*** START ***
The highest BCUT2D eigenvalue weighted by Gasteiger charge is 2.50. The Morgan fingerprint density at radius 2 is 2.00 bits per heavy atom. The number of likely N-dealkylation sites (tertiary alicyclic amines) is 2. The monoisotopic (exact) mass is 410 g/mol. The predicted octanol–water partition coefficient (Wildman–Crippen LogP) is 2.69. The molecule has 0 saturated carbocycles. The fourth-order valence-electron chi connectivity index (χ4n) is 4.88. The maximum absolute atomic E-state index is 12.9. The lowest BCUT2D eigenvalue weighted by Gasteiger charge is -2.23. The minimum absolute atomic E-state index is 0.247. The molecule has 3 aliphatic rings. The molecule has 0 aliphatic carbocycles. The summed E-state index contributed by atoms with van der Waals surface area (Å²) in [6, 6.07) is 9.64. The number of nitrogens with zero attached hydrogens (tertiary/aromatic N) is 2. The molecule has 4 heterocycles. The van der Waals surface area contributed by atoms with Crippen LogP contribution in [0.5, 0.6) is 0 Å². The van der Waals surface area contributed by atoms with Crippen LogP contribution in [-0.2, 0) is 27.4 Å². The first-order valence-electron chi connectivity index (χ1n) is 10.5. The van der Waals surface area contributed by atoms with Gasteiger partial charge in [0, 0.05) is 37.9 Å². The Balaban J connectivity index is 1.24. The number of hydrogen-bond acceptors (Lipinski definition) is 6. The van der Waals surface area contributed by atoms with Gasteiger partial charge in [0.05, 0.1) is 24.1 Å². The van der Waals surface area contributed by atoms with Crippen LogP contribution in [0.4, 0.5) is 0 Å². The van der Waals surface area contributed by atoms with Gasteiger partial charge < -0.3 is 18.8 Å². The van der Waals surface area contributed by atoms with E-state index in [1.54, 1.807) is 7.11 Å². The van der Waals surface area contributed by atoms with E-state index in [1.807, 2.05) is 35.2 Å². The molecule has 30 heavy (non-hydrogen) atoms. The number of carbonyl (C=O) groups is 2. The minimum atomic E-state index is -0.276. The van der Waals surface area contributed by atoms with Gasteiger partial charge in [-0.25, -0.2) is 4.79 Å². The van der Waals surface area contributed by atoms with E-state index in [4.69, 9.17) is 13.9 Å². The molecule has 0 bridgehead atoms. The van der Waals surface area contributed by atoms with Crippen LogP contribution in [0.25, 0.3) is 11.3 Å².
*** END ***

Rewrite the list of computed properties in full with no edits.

The highest BCUT2D eigenvalue weighted by Gasteiger charge is 2.50. The Morgan fingerprint density at radius 2 is 2.00 bits per heavy atom. The number of likely N-dealkylation sites (tertiary alicyclic amines) is 2. The monoisotopic (exact) mass is 410 g/mol. The predicted octanol–water partition coefficient (Wildman–Crippen LogP) is 2.69. The molecule has 0 saturated carbocycles. The fourth-order valence-electron chi connectivity index (χ4n) is 4.88. The maximum absolute atomic E-state index is 12.9. The lowest BCUT2D eigenvalue weighted by Gasteiger charge is -2.23. The minimum absolute atomic E-state index is 0.247. The molecule has 3 aliphatic rings. The molecule has 0 aliphatic carbocycles. The summed E-state index contributed by atoms with van der Waals surface area (Å²) in [6, 6.07) is 9.64. The number of nitrogens with zero attached hydrogens (tertiary/aromatic N) is 2. The molecule has 4 heterocycles. The van der Waals surface area contributed by atoms with Crippen LogP contribution in [0.5, 0.6) is 0 Å². The van der Waals surface area contributed by atoms with Crippen LogP contribution in [-0.2, 0) is 27.4 Å². The first-order valence-electron chi connectivity index (χ1n) is 10.5. The van der Waals surface area contributed by atoms with Gasteiger partial charge in [0, 0.05) is 37.9 Å². The Balaban J connectivity index is 1.24. The number of hydrogen-bond acceptors (Lipinski definition) is 6. The van der Waals surface area contributed by atoms with Gasteiger partial charge in [0.05, 0.1) is 24.1 Å². The van der Waals surface area contributed by atoms with Crippen LogP contribution in [0.4, 0.5) is 0 Å². The van der Waals surface area contributed by atoms with Gasteiger partial charge < -0.3 is 18.8 Å². The van der Waals surface area contributed by atoms with E-state index in [1.54, 1.807) is 7.11 Å². The van der Waals surface area contributed by atoms with E-state index in [1.807, 2.05) is 35.2 Å². The molecule has 30 heavy (non-hydrogen) atoms. The number of carbonyl (C=O) groups is 2. The minimum atomic E-state index is -0.276. The van der Waals surface area contributed by atoms with Gasteiger partial charge in [-0.25, -0.2) is 4.79 Å². The van der Waals surface area contributed by atoms with E-state index in [4.69, 9.17) is 13.9 Å². The molecule has 0 bridgehead atoms. The van der Waals surface area contributed by atoms with Crippen LogP contribution in [0.25, 0.3) is 11.3 Å².